Going off the beaten track in Bangladesh

Joy Reid was the recipient of an Asia New Zealand Foundation journalism travel grant.

Bangladesh has never been a country that has featured on my radar, or that of many New Zealanders. It’s among the world’s most-densely populated countries and is also one of its poorest. It’s also vulnerable to natural disasters and riddled with corruption, so what we do hear about the nation tends to centre on that.

But it is also a country of untold stories. I wanted to look at stories that were mostly focused on New Zealanders either working in Bangladesh or otherwise having an influence on the local people. I got to go off the beaten track and meet locals, most of whom had never encountered a film crew – let alone a white one.

Joy Reid  and Asia:NZ young leader Syed Hasan filming a story in Bangladesh.The trip wasn’t without its challenges – some of them hugely frustrating. 

We were unprepared for the level of involvement the Bangladeshi government insisted on having in our storytelling. It was only on arriving that we were told we were to have a government official travelling with us at all times, at our own (unbudgeted) expense. This was not mentioned by the embassy, despite us having been granted a specific journalist visa.

Our government official spoke very little English and asked for money, and I also struggled with some of his demands as they could have compromised story integrity.

Most issues we managed through compromises or translators, but we got into major difficulty over a story about the Padma Bridge. The story angle was innocently about the Kiwis working on such an impressive project.

However, the bridge itself is a highly controversial political issue, which has been shrouded in corruption allegations.  We had submitted this story proposal as part of our visa application, and the government expressed no concern until the day before we planned to shoot. Then we were suddenly told we were not allowed to film.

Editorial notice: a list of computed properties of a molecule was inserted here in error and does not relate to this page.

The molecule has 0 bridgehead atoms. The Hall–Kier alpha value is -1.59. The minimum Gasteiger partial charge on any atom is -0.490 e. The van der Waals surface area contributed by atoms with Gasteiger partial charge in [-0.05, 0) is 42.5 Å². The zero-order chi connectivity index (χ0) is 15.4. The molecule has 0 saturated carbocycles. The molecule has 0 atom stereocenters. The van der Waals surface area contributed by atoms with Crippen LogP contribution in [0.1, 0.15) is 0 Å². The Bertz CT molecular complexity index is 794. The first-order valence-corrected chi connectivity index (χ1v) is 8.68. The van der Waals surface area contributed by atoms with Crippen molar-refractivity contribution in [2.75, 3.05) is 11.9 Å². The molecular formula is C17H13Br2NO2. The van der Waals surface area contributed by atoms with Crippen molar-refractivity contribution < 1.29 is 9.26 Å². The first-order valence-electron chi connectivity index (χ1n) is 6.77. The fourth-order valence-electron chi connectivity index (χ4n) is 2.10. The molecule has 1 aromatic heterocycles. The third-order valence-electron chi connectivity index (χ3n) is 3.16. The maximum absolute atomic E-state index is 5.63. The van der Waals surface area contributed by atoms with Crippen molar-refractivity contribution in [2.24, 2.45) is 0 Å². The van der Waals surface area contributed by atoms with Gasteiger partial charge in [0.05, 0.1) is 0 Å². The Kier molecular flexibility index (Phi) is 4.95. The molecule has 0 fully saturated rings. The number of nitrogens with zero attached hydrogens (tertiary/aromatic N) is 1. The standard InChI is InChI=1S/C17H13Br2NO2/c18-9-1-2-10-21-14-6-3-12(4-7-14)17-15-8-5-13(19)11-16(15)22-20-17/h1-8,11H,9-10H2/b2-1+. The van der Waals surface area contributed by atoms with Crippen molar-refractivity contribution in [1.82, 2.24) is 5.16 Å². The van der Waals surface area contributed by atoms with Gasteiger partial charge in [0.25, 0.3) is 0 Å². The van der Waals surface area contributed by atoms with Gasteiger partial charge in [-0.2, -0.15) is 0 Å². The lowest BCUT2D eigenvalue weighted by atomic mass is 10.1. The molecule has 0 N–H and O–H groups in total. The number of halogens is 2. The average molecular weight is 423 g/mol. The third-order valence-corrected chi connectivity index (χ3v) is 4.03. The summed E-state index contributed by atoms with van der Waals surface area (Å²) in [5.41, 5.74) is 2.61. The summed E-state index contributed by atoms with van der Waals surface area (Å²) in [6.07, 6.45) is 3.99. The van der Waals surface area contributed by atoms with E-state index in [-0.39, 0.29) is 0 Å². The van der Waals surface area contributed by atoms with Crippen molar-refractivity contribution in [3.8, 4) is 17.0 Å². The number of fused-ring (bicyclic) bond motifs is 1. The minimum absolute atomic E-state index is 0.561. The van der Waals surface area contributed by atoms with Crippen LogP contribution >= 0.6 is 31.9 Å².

We tried to discuss this decision, but the language barrier proved problematic. We could only speak with the government official accompanying us, not those making the decisions. Our understanding is that what we were saying was not correctly relayed to them. 

The situation became even more complicated as our visa application was sponsored by World Vision Bangladesh.  (To get a journalist visa for Bangladesh, you have to be invited by a company.)

Because World Vision Bangladesh was helping with two stories, we were told it would “invite” us for the full trip, saving us having to get multiple invitations.

Though the bridge story actually had nothing to do with World Vision, their “sponsorship” led to government officials visiting a worker’s home and threatening World Vision’s ongoing aid work if we filmed the story.

Given this reaction, and the potential impact it may have had on aid workers’ safety and their work, we reluctantly decided not to film the story. (Just days after our return, the World Bank cancelled its funding of the Padma Bridge project, citing government corruption, which explains the hyper-sensitivity over the story.)

I had never truly understood the value of “freedom of the press” – but I do now.

Other challenges, on a much smaller scale, included overcoming accessibility and cultural barriers. We had anticipated traffic delays, but travelling in Bangladesh is insane!  A 160-kilometre trip was a six-hour, heart-stopping, back-breaking journey.

However, none of these experiences ruined the trip. I have never met a nicer and more genuine population as the Bangladesh people.

Our work was also made a lot smoother due to significant contact with an Asia New Zealand Foundation young leader, Syed Faisal Hasan, and the World Vision Bangladesh national office.  Both helped answer multiple questions before we arrived.

By Joy Reid

Related links

Joy Reid’s blog posts about her time in Bangladesh:

Last updated: 5 Jun 2013